ACC Biology A&P Assessment Exam

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Terms in this set (291)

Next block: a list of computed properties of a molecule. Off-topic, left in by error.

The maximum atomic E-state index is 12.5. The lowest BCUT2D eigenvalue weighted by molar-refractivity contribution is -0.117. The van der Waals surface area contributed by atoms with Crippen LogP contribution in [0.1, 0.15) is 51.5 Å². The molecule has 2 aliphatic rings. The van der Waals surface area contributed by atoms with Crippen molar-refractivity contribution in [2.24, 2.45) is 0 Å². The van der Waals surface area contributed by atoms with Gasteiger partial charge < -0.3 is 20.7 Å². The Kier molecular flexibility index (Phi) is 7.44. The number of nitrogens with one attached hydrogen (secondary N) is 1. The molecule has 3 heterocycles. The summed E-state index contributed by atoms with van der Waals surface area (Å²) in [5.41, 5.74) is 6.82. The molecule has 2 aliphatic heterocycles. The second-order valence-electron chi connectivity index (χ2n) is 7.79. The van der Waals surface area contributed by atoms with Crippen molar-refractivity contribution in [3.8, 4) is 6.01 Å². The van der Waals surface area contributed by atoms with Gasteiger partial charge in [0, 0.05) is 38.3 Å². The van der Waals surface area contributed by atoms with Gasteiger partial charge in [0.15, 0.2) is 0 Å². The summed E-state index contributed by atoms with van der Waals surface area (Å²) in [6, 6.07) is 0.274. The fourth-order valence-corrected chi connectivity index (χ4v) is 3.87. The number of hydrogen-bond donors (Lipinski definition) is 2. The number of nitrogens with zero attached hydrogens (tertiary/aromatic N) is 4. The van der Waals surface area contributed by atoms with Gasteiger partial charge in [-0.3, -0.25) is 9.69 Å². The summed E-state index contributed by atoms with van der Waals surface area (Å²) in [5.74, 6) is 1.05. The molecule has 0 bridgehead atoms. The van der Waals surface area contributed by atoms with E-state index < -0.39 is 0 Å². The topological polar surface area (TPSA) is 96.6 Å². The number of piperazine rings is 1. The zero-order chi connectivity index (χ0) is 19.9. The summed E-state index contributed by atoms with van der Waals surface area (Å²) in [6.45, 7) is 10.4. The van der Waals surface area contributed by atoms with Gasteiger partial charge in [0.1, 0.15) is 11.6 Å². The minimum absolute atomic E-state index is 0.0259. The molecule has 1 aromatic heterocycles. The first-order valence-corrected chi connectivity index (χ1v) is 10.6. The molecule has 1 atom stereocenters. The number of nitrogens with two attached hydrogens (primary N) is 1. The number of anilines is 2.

Kilo10^3KiloOne thousandDeci0.1Deci10^-1Deci1/10Centi0.01Centi10^-2Centi1/100Milli0.001Milli10^-3Milli1/1000Micro0.000001Micro10^-6Micro1/1000000Nano0.000000001Nano10^-9Nano1/1000000000KilokDecidCenticMillimMicroµNanonKilometerkmDecimeterdmCentimetercmMillimetermmMicrometerµmNanometernmKiloliterklDeciliterdlCentiliterclMillilitermLMicroliterµLElementA substance that cannot be broken down into simpler substances by chemical reactions; is made up of atoms all with identical number of proteinsOxygenOCarbonCHydrogenHNitrogenNCalciumCaPotassiumKSodiumNaChlorineClIronFePhosphorusPCarbon DioxideCO2Carbon MonoxideCOWaterH2OHydrochloric AcidHClSodium ChlorideNaClGlucoseC6H12O6Sodium BicarbonateNaCHO3AtomBasic unit of matter and defining structure of elementsAtomNeutronLocated inside; has a neutral chargeProtonLocated inside; has a positive chargeElectronLocated outside; has a negative chargeIsotopeAtoms of the same element having the same numbers of protons, but different numbers of neutronsIsotopeUsed on diagnosis and treatment in medicineMoleculeAn electrically neutral group of two or more atoms held together by chemical bondsIonAn atom or molecule with an electric charge due to the number of electrons being unequal to the number of protonsElectrons in Chemical BondingAtoms want to have a full valence shell with eight electrons so they will be stable; to do this, atoms will share or exchange electronsIonic BondWhen one or more atoms lose electrons and other atoms gain them in order to produce a Nobel gasCovalent BondInvolving the sharing of a pair of valence electrons by two atomsIonic BondIs easier to break because they don't share electrons; one atom simply donates an electron to another (generally soluble in water)Covalent BondDifficult to break because an electron is shared between two atomsPolar Covalent BondA bond between two atoms where the electrons forming the bond are unequally distributed; this causes the molecule to have a slightly positive charge on one end and a slightly negative charge on the otherNonpolar Covalent BondA bond formed when electrons are equally shared between two atomsNonpolarCarbon DioxidePolarWaterPolarHydrochloric AcidIonicSodium ChlorideNonpolarOxygen GasPolarSodium BicarbonateHydrogen BondAn electrostatic attraction between a hydrogen atom in one polar molecule and a small electronegative atom in usually another molecule of the same or a different polar substanceHydrogen BondMatterAnything that has mass and takes up spaceMassMeasures the quantity of matterSolidHas closely packed moleculesLiquidHas loosely packed moleculesGasHas free floating moleculesHeatCauses solids, liquids and gases to expandColdCauses solids, liquids and gases to contractVolume DecreasesPressure increases and temperature decreasesPolarity of WaterWater is polar because of the bent shape of the molecule - most of the negative charge from oxygen is on one side of the molecule and the positive charge of the hydrogen atoms is on the other sideProperties of WaterHas a high heat capacity, is an essential reactant, excellent solvent, cohesion (sticking together)Hydrogen BondingWithout it, we wouldn't exist. Water makes up 60-70% of the human body as well as most other thingsHydrophilicWater lovingHydrophobicWater repellingAcidChemical species that donates protons or hydrogen ions and/or accepts electronsBaseChemical species that donates electrons or hydroxide ions or that accepts protonsHydrogen Ion (Proton)The nucleus of a hydrogen atom separated from the accompanying electronpHThe measurement of hydrogen ion concentration; a measure of the acidity or alkalinity of a solutionpH scale0-6: Acidic 7: Neutral 8-14: AlkalineAcidProduces ions, pH level <7, destroys chemical properties of basesBaseProduces OH ions, pH level >7, destroys chemical properties of acidsSaltWhen dissolved in water, yields solution with pH >7, ionic compounds that result from neutralization reaction of an acid and a baseBufferResists pH changes; can maintain a nearly constant pH if it is dilutedBuffer FunctionWhen acid is added to a ___ solution, the ____ binds to the H+ preventing these ions from causing a decrease in pH of the solutionDissociationWhen molecules separate or split into smaller particles such as atoms, ions, or radicals, usually in a reversible mannerEffect of DissociationCauses an increase in anions and cations in a solutionEffect of DissociationStrong acids yield weak conjugate bases and weak acids yield relatively strong conjugate basesNeutralization ReactionAn acid and a base reacting to form a salt and a water Acid + Base = Salt + WaterKinetic EnergyEnergy that a body possesses by virtue of being in motion (airplane in flight)Potential EnergyStored energy (stretched rubber band)Release of Chemical EnergyWe digest carbs, lipids, and proteins in food. Chemical energy is released when covalent bonds in these molecules are brokenStored Chemical EnergyCells are building molecules like fats, nucleic acids, and proteins. The covalent bonds that form to build these molecules store chemical energyChemical Reaction ExampleA+B=C+DChemical Reaction Notation2H2+O2=2H2O 2 hydrogen + 1 oxygen = 2 water moleculesReactantsA+B=c+dProductsa+b=C+DOccur at Same RateIn reactions at equilibrium, forward and reverse reactions..CatalystSubstance that increases the rate of a chemical reaction without undergoing a permanent changeEnzymeSubstance that acts as a catalystSubstrateUnderlying surface or layerProductSubstance formed as a result of a chemical reactionActivation EnergyMinimum quantity of energy reacting species must possess in order to undergo a reactionActive SiteWhere chemical reaction occursEnzymesSpeed up reactions by lowering activation energyFactors that Affect Enzyme ActivityTemperature, pH, Enzyme Concentration, Substrate Concentration, Presence of Inhibitors or ActivatorsCarbonHas the ability to form large, complex and diverse molecules (4 outer electrons to form 4 covalent bonds)Hydroxyl GroupHydrogen atom forms a polar covalent bond with an oxygen atom, which forms a polar covalent bond to the carbon skeletonCarbonyl GroupConsists of an oxygen atom joined to the carbon skeleton by a double bondCarboxyl GroupConsists of a carbon atom with a double bond to an oxygen atom and a single bond to the oxygen of a hydroxyl groupAmine GroupConsists of a nitrogen atom bonded to two hydrogen atoms and the carbon skeletonPhosphate GroupConsists of a phosphorus atom bound to four oxygen atomsSulfhydryl GroupConsists of a sulfur atom bonded to a hydrogen atom and to the backboneMonomerA molecule that can be bonded to other identical molecules to form a polymerPolymerLarge molecule, or macromolecule, composed of many repeated subunitsFormation of PolymersMonomers are connected by covalent bonds that form through the loss of a water molecule. This is called a condensation/dehydration reactionBreak Down of PolymersCovalent bonds connecting monomers in a polymer are disassembled by hydrolysis, a reaction that is effectively the reverse of dehydration. In hydrolysis, bonds are broken by addiction of water moleculesMonosaccharideClass of sugars that cannot be hydrolyzed to give a simpler sugar. The subunits are joined to make disaccharides or polysaccharidesDisaccharideClass of sugars whose molecules contain two monosaccharide residuesPolysaccharideA carbohydrate whose molecules consist of a number of sugar molecules bonded togetherMonosaccharideGlucoseMonosaccharideFructoseMonosaccharideGalactoseMonosaccharideRiboseMonosaccharideDeoxyriboseDisaccharideSucroseMonosaccharideLactosePolysaccharideGlycogenPolysaccharideStarchPolysaccharideCelluloseSource of energyGlucose FunctionSource of EnergyFructose functionGalactoseSource of energy when converted to glucoseRiboseTransfers energy from place to place, makes RNADeoxyriboseMakes DNASucroseBroken down and used for cellular respiration (ATP)LactoseBroken down, its subunits are used for energyGlycogenHow we store glucoseStarchBroken down for cellular respirationCelluloseStrengthen cell wallAmino AcidsMonomers or subunits to make proteins/polypeptidesAmino Acid StructureNot labeled: Central carbon and H atomR GroupsContain different structural features in side chains which causes difference in the properties of the individual amino acids and the proteins containing different combinations of themPrimary StructureThe sequence of amino acids in a polypeptide chainSecondary StructureLocal folded structures that form within a polypeptide due to interactions between atoms of the backbone (hydrogen bond)Tertiary StructureInteractions between the R groups of the amino acids that make up the protein (covalent bonds)Quaternary StructureProteins made up of multiple polypeptide chains that come togetherImportance of Protein ShapeThe shapes of proteins are determined by the sequence of amino acids that make them up to determine their shapeDenaturationThe alteration of a protein shape through some form of external stress in such a way that it will no longer be able to carry out its cellular functionEffect of DenaturationCauses a protein to lose its functionEffect of Temperature and pHIf faced with extremes of either, the protein is unable to function properly (denature)Function of Proteins in CellsCatalyse reactions in out bodies, transport molecules, keep us healthy (immune system), transmit messages from cell to cellDeoxyribonucleic acid and ribonucleic acidTwo major acids found in cellsNucleotidesThe monomers/subunits joined to make nucleic acidsThree main parts of a nucleotideNitrogenous base, pentose sugar, phosphate groupNucleotides to make RNACGTUNucleotides to make DNACGTAGenesPieces of DNA with the instructions for making a specific proteinAdenineThymineGuanineCytosineATPRNA "a" : nucleotide with 2 extra phosphate groupsLipidsMolecules that are or are partially hydrophobicThree Types of LipidsTriglycerides, Phospholipids, SteroidsTriglycerideFormed by combining glycerol with 3 fatty acid moleculesPhospholipid2 hydrophobic fatty acid tails and a hydrophilic head consisting of a phosphate groupSteroidComposed of 17 carbon atoms bonded in 4 fused ringsTriglyceridesUsed for storage of energy and insulations around the body and neurons so that they can fire fasterPhospholipidsForm the phospobilayer in cellsCholesterolStiffens the cell membraneDNA ReplicationThe process by which DNA makes a copy of itself during cell division occurring in the nucleus of the cellComplementary Base PairingDNA's double helix is unzipped by breaking hydrogen bonds between the helix's. New complementary strands are produced by the hydrogen bonding of free DNA nucleotides. As the new nucleotides line up opposite each parent strand by hydrogen bonding enzymes join the nucleotidesRelationship between cells DNA and chromosomesCells have a nucleus which contain DNA, chromosomes are in the DNA, DNA carries the geneMutationChanges in chromosomes or genesEffect of MutationMutation to a gene can change the structure and function of the protein that the gene codes forTranscriptionProcess by which the information in a strand of DNA is copied into a new molecule of messenger RNA. Occurs in the nucleusTranslationThe process of creating proteins from an mRNA template. Occurs in the cytoplasmFormation of ProteinsA sequence of RNA corresponds to a sequence of DNA from which the RNA is synthesized (transcription). In translation, 3 bases in RNA code for 1 amino acid of a proteinTranslation of the RNA'srRNA associates with a set of proteins to form ribosomes. These structures, which move along an mRNA molecule, catalyze the assembly of amino acids into protein chains. They also bind tRNA's for protein synthesisCell Theory1. All organisms are made of cells 2. Cell is the simplest collection of matter that can live 3. All cells are related by their descent from earlier cellsPlasma MembraneDouble layer of lipids that separate the cell interior from outside environmentNucleusContains chromosomes of the cellCytoplasmMaterial in-between the nucleus and membrane that contain organellesIntracellular FluidFluid within the cellExtracellular FluidFluid outside of the cellCytoskeletonGives cell its shape, offers support, and facilitates movementRibosomeMakes proteinsRough ERConcerned with the synthesis, folding and modification of proteins, especially those that need to be delivered to other organelles or secretedGolgi ApparatusMoves molecules from the ER to their destination and also modifies products of the ER to their final formRough ERSecretes proteins/ribosomes that the Golgi apparatus will modify, identify, package and transportSmooth ERMain function is to make cellular products like hormones and lipidsLysosomeContain digestive enzymes that digest excess or worn out organelles, food particles, and engulfed viruses or bacteriaMitochondrionFolding structure is used to increase the surface area inside the cell. Act as a digestive system which take in nutrients, breaks them down, and creates energy rich molecules for the cellNucleusStores the cells hereditary material, or DNA, and it coordinates the cells activityCiliaWork to keep airways clear of mucus and dirt, also help propel spermFlagellaHair like structure that allows a cell to movePlasma MembraneMade of 2 phospholipids with different types of embedded proteins that are attached to carbs, cholesterol helps to firm the membranePhospholipid BilayerBase of the cellCholesterolStiffens the membraneProteinsWindows and doors of the cell membraneCarbsAllows cells to recognize other cells/food cellsProtein ReceptorsReceives messages from hormones and neurotransmitters to allow cells to communicate with each other in the plasma membraneEffect of Size On Movement Across Plasma MembraneSmaller = Easier to travel, Larger = Harder to travelEffect of Electric Charge on Movement Across Plasma MembraneStrong Charge = Difficult to move, Weak Charge = Easier to moveEffect of Lipid Solubility on Movement Across Plasma MembraneLipid Soluble molecules travel easierSimple DiffusionProcess where substances pass through a membrane by the force of diffusionOsmosisProcess by which molecules of a solvent pass through a membrane from a less concentrated solution into a more concentrated one so both are equalFacilitated DiffusionProcess of transport of molecules via specific transmembrane integral proteinsActive TransportMovement of ions/molecules across a membrane into a region of higher concentration, assisted by enzymes and requiring energyEndocytosisThe taking in of matter by a living cell by invagination of its membrane to form a vacuoleExocytosisProcess by which the contents of a cell vacuole are released to the exterior through fusion of the vacuole membrane with the cell membraneNo energySimple DiffusionEnergy efficientOsmosisNo energyFacilitated diffusionEnergy requiredActive TransportEnergy RequiredEndocytosisEnergy RequiredExocytosisIsotonic Solution2 solutions having the same osmotic pressure across a semipermeable membraneHypotonic SolutionA solution that has a lower osmotic pressure than another solutionHypertonic SolutionThe concentration of solutes is greater outside the cell than inside itIsotonicCell volume will increase when exposed to this solutionHypertonicCell volume will decrease when exposed to this solutionHypotonicCell volume will increase when exposed to this solutionHypertonicCell shrinks due to water loss and may eventually die due to dehydrationHypotonicWater moves inward and the cell will expandIsotonicWater stays in place and cell size does not change because both the environment and cell are balancedEnergy TransferADP has 2 phosphate groups and ATP has 3 phosphate groups. When ATP is broken down, you have phosphate groups that release energy and it converts it to ADP. The electron transport chain is where ATP is produced, ATP carries chemical energy that cells can useCellular RespirationThe process through which cells convert fuel into energy and nutrientsGlycolysisThe breakdown of glucose by enzymes, releasing energy and pyruvic acidCitric Acid CycleA sequence of reactions in the living organism in which oxidation of acetic acid or acetyl equivalent provides energy for storage in phosphate bonds (ATP)Oxidative PhosphorylationThe metabolic pathway in which cells use enzymes to oxidize nutrients, thereby releasing energy which is used to produce ATPElectron Transport ChainA cluster of proteins that transfer electrons through a membrane to create a gradient of protons that creates ATPATPBreaking the bonds in glucose and other food molecules releases the energy used to make...CytoplasmLocation where glycolysis occursPurpose of GlycolysisProduces 2 pyruvate molecules, a net gain of 2 ATP molecules and 2 NADH molecules. Is present in all living organisms. Glucose is the source of almost all energy used by cellsReactants of GlycolysisGlucose, ADP, phosphate and NADH+Products of GlycolysisPyruvate, ATP, and NADHMitochondrionLocation in the cell where the citric acid cycle occursProducts of the citric acid cycleATP, NADH, FADH2, CO2MitochondriaLocation where oxidative phosphorylation occursProducts of oxidative phosphorylationATP, H2O, NAD, FADOxygen in Oxidative PhosphorylationOxygen sits at the end of the electron transport chain, where it accepts electrons and picks up protons to form water. If oxygen isn't there to accept electrons, the electron transport chain will stop running and ATP will no longer be producedGlycolysis and Citric Acid CycleProduces 2 ATP per glucoseOxidative PhosphorylationProduces 30-36 ATP per glucoseLactic Acid FermentationOccurs after glycolysis whenever oxygen is not present in the cells environmentMitosisThe step in the cell cycle that the newly duplicated DNA is separated, and 2 new cells are formedOutcome of MitosisEach parent cell produces 2 daughter cells that each contain 46 chromosomesMitosis vs MeiosisMitosis creates 2 identical daughter cells and meiosis creates 4 nonidentical daughter cells genetically distinct from each others parent cellsCell DivisionEach daughter cell contains the same genetic material as the original cell and roughly half the cytoplasmMitosisProcess of nuclear division that occurs when a parent cell divides to produce 2 identical daughter cellsMeiosisA type of cell division that results in four daughter cells each with half the number of chromosomes of the parent cellCrossing overThe process in which 2 chromosomes of a homologous pair exchange genetic information from one to the other during meiosisIndependent AssortmentFormation of random combinations of chromosomes in meiosis and of genes on different pairs of homologous chromosomesGenetic variationCrossing over and independent assortment as two processes that contribute to..Outcome of MeiosisMeiosis starts with 1 diploid cell and ends with 4 haploid cells. The diploid has 46 chromosomes and the haploid has 23 chromosomesGameteA mature haploid male or female germ cell that is able to unite with another of the opposite sex in sexual reproduction to form a zygoteMeiosisA special type of nuclear division which segregates one copy of each homologous chromosome into each new gameteCirculatory SystemThe system that circulates blood and lymph through the body, consisting of the heart, blood vessels, blood, lymph, and the lymphatic vessels and glandsDigestive SystemOrgans in the body that process food and turn it into energyNervous SystemNetwork of nerve cells and fibers that transmits nerve impulses between parts of the bodyEndocrine SystemCollection of glands that produce hormones that regulate metabolism, growth and development, tissue function, sexual function, reproduction, sleep, and mood, among other thingsReproductive SystemSystem of sex organs whiten an organism which work together for the purpose of sexual reproductionIntegumentary SystemIncludes the skin and the related structures that cover and protect the bodySkeletal SystemThe framework of the body, consisting of bones and other connective tissues, which protects and supports the body tissues and internal organsRespiratory SystemSet of organs that allows person to breathe and exchange oxygen and carbon dioxide throughout the bodyMuscular SystemOrgan system consisting of skeletal, smooth, and cardiac muscles and permits movement of the bodyUrinary SystemPurpose is to eliminate waste from the body, regulate blood volume and blood pressure, control levels of electrolytes and metabolites, and regulate blood pHImmune SystemComplex system responsible for distinguishing a person from everything foreign to them and for protecting their body against infection or foreign substances